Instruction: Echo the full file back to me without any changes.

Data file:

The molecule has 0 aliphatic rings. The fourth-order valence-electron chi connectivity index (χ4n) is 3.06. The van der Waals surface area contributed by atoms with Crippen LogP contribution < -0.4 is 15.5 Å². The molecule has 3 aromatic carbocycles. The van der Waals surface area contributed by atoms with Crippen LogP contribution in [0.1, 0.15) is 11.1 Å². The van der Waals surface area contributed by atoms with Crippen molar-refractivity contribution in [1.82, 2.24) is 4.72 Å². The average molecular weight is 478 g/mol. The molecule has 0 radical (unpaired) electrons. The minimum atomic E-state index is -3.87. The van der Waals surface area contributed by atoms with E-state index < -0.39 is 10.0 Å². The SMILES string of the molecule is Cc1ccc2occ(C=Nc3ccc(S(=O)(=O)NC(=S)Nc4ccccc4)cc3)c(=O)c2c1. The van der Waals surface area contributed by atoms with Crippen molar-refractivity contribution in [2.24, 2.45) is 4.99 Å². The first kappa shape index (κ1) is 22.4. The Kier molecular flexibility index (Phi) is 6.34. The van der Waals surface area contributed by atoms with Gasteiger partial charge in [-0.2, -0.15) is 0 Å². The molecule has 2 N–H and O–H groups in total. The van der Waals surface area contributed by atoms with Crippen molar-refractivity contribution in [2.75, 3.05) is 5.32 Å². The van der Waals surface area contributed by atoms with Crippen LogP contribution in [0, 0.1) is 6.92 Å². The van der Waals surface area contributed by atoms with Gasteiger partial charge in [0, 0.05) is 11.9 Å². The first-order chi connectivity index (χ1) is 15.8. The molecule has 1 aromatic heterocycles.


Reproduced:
The molecule has 0 aliphatic rings. The fourth-order valence-electron chi connectivity index (χ4n) is 3.06. The van der Waals surface area contributed by atoms with Crippen LogP contribution < -0.4 is 15.5 Å². The molecule has 3 aromatic carbocycles. The van der Waals surface area contributed by atoms with Crippen LogP contribution in [0.1, 0.15) is 11.1 Å². The van der Waals surface area contributed by atoms with Crippen molar-refractivity contribution in [1.82, 2.24) is 4.72 Å². The average molecular weight is 478 g/mol. The molecule has 0 radical (unpaired) electrons. The minimum atomic E-state index is -3.87. The van der Waals surface area contributed by atoms with E-state index < -0.39 is 10.0 Å². The SMILES string of the molecule is Cc1ccc2occ(C=Nc3ccc(S(=O)(=O)NC(=S)Nc4ccccc4)cc3)c(=O)c2c1. The van der Waals surface area contributed by atoms with Crippen molar-refractivity contribution in [2.24, 2.45) is 4.99 Å². The first kappa shape index (κ1) is 22.4. The Kier molecular flexibility index (Phi) is 6.34. The van der Waals surface area contributed by atoms with Gasteiger partial charge in [-0.2, -0.15) is 0 Å². The molecule has 2 N–H and O–H groups in total. The van der Waals surface area contributed by atoms with Crippen molar-refractivity contribution in [2.75, 3.05) is 5.32 Å². The van der Waals surface area contributed by atoms with Crippen LogP contribution in [0, 0.1) is 6.92 Å². The van der Waals surface area contributed by atoms with Gasteiger partial charge in [0, 0.05) is 11.9 Å². The first-order chi connectivity index (χ1) is 15.8. The molecule has 1 aromatic heterocycles.